Through research it is now known that mutations in the genes encoding alpha 6, beta 4 integrin, collagen XVII or one of the three chains of Laminin 5 contribute to defects in the formation of hemidesmosomes or anchoring filaments.
Defects within any of those components of the skin allows for the separation of tissue and blister formation whenever there is friction or trauma to an area. In many instances blistering can occur spontaneously.
There are three major sub-types of Junctional EB. Herlitz, non-Herlitz and Junctional EB with associated Pyloric Atresia. Though Junctional EB is considered a non-scarring form of EB, tightening and thinning of the skin does occur. In many instances residual atrophic scarring occurs.
JEB is an autosomal recessive condition. This means both parents are healthy carriers. Healthy carriers are non-symptomatic and will never develop the illness. When each parent has a copy of the altered gene, there is a 25% or 1 in 4 chance the child will be affected by Junctional EB. Unfortunately, there is no test to detect carriers for JEB. We are made aware that the parents are carriers after the child is born.
Junctional Herlitz EB is a very severe form of EB. These infants often die during infancy due to overwhelming infection (sepsis), malnutrition, dehydration, electrolyte imbalance or complications resulting from blistering in the respiratory, gastrointestinal or genitourinary tract.
Some babies develop a hoarse cry and breathing difficulties which indicates internal involvement as well. These infants often fail to gain weight. These are usually symptoms of the severe form of Junctional EB.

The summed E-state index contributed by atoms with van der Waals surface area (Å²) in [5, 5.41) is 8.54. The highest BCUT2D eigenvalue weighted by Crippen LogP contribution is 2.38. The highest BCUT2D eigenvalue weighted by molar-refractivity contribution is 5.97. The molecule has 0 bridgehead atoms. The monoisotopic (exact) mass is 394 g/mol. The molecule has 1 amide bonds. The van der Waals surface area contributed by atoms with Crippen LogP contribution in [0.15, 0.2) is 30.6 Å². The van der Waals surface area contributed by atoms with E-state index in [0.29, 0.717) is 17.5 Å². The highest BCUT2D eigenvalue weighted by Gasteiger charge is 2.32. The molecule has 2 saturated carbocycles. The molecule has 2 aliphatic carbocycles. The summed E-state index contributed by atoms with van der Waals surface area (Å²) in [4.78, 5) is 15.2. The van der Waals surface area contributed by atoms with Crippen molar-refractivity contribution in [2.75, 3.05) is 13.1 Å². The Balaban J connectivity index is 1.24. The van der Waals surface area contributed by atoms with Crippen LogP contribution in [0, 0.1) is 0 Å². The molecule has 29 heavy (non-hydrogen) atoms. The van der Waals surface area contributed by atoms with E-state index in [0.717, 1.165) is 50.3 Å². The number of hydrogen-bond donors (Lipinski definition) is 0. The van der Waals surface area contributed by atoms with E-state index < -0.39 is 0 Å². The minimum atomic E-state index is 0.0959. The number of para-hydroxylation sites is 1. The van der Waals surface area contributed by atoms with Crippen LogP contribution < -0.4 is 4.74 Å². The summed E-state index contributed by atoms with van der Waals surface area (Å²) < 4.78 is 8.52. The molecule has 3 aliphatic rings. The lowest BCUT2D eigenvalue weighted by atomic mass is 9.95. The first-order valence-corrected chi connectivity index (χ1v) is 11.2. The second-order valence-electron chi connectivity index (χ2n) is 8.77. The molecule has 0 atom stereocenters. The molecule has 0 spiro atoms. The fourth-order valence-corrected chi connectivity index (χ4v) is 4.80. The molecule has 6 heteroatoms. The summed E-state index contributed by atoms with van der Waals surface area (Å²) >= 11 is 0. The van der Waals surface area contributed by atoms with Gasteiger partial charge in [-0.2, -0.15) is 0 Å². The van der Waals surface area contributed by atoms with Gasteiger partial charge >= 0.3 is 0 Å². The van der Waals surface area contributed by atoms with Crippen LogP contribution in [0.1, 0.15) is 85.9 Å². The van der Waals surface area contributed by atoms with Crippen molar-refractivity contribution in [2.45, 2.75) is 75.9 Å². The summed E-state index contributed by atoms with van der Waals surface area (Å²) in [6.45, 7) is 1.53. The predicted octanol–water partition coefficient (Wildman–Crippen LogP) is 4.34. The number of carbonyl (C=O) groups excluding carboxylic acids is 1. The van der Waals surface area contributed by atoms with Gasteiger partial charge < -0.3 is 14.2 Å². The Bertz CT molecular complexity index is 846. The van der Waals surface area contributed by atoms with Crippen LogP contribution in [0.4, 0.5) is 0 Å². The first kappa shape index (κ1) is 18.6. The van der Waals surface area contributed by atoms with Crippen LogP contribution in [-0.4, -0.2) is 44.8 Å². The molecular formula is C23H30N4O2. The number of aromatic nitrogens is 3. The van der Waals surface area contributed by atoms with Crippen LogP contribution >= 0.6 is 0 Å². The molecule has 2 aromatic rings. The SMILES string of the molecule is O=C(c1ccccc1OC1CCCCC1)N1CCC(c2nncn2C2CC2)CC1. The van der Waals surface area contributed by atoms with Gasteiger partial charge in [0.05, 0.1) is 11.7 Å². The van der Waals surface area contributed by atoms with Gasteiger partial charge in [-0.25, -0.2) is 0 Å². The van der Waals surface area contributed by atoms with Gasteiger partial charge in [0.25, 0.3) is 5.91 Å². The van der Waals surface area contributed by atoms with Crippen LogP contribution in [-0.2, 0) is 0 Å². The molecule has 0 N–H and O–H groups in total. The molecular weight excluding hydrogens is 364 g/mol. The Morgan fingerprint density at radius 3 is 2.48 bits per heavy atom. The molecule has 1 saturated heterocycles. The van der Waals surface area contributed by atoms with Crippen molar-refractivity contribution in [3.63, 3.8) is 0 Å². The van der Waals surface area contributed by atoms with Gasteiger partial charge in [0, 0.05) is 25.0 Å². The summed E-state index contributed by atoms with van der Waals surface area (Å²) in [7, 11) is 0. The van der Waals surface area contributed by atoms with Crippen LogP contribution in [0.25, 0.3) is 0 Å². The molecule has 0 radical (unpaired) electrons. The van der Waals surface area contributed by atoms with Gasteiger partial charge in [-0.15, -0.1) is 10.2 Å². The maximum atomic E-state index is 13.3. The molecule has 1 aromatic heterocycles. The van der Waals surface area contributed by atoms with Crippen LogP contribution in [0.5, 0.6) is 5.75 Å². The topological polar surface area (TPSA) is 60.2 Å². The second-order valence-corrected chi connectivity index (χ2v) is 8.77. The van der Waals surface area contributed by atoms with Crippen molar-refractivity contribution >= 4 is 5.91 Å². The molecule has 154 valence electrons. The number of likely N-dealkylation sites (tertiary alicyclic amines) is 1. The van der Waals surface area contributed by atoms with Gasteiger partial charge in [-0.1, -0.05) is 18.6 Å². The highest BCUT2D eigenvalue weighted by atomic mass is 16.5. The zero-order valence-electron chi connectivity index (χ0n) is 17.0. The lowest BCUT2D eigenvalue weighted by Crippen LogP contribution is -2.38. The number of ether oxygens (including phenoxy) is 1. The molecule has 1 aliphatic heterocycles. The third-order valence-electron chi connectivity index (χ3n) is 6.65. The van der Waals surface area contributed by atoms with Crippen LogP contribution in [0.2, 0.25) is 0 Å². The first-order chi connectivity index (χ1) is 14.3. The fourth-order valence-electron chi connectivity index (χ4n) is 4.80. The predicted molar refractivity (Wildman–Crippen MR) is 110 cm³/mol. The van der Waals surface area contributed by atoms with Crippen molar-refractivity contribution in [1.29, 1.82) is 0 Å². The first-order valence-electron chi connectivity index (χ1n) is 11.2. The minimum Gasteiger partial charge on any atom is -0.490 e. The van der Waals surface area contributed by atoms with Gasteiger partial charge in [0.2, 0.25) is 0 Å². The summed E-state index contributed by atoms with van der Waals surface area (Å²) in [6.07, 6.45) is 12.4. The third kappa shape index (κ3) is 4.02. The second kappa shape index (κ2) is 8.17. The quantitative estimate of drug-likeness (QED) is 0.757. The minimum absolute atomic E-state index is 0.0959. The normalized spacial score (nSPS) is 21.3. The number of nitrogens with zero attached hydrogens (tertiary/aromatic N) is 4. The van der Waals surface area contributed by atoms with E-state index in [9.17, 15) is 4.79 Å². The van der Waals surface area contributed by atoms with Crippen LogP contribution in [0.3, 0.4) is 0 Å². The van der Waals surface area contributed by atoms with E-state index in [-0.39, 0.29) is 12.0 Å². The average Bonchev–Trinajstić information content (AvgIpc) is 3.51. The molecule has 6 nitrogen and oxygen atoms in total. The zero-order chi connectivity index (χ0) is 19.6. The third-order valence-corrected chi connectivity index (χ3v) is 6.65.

Blistering is usually present at birth, however, there have been instances of infants being discharged to home, with a small blister on the finger or lip. After they are home, the blistering becomes more apparent warranting a visit to the physician. Skin blistering and ulcerations can occur spontaneously on the arms, hands, finger tips, back of the head, neck, shoulders, trunk, buttocks, legs and feet and toes (generalized distribution). Nails may be ulcerated or dystrophic. Warmer climates can exacerbate blistering. Blistering is noted on perioral (around the mouth) and mucosal surfaces as well. Oral lesions may affect eating causing weight loss.
Electron microscopic evaluation of the structure of the skin in a patient affected with JEB-H usually shows skin separation in the lamina lucida within the basement membrane zone. Absent or reduced amounts of hemidesmosomes may also be apparent.
Junctional Herlitz EB mutations are present on the genes encoding one of the three chains of Laminin 5.
Generalized blistering and mucosal involvement may be evident at birth or soon after. Blistering may be mild to severe. Erosions on finger and toenails, nail dystrophy or absence of nails may be evident. Erosions and loss of hair (alopecia) upon the scalp may occur. Granulation tissue around mouth and nares may be seen. There may be some scarring and thinning of the skin on affected areas (atrophic scarring). Warmer climates can exacerbate blistering. Though laryngeal involvement (hoarse cry) may be experienced in early infancy, respiratory distress is a rare occurrence in this type of Junctional EB.
The infant may suffer complications such as infection, dehydration, electrolyte imbalances, respiratory, gastrointestinal, and/or genitourinary tract involvement. These complications may lead to death.
Electron microscopic evaluation of the structure of skin in a patient affected with JEB-nH shows skin separation at the level of the lamina lucida of the basement membrane zone. Variable appearance of hemidesmosomes may be visualized as well.
JEB-nH mutations usually involve the genes encoding type XVII collagen also called (BP 180 ). Occasionally mutations in laminin 5 are seen.
We are not sure if Tripp has Herlitz or non-Herlitz. The biopsies were inconclusive.
Read more about EB at www.debra.org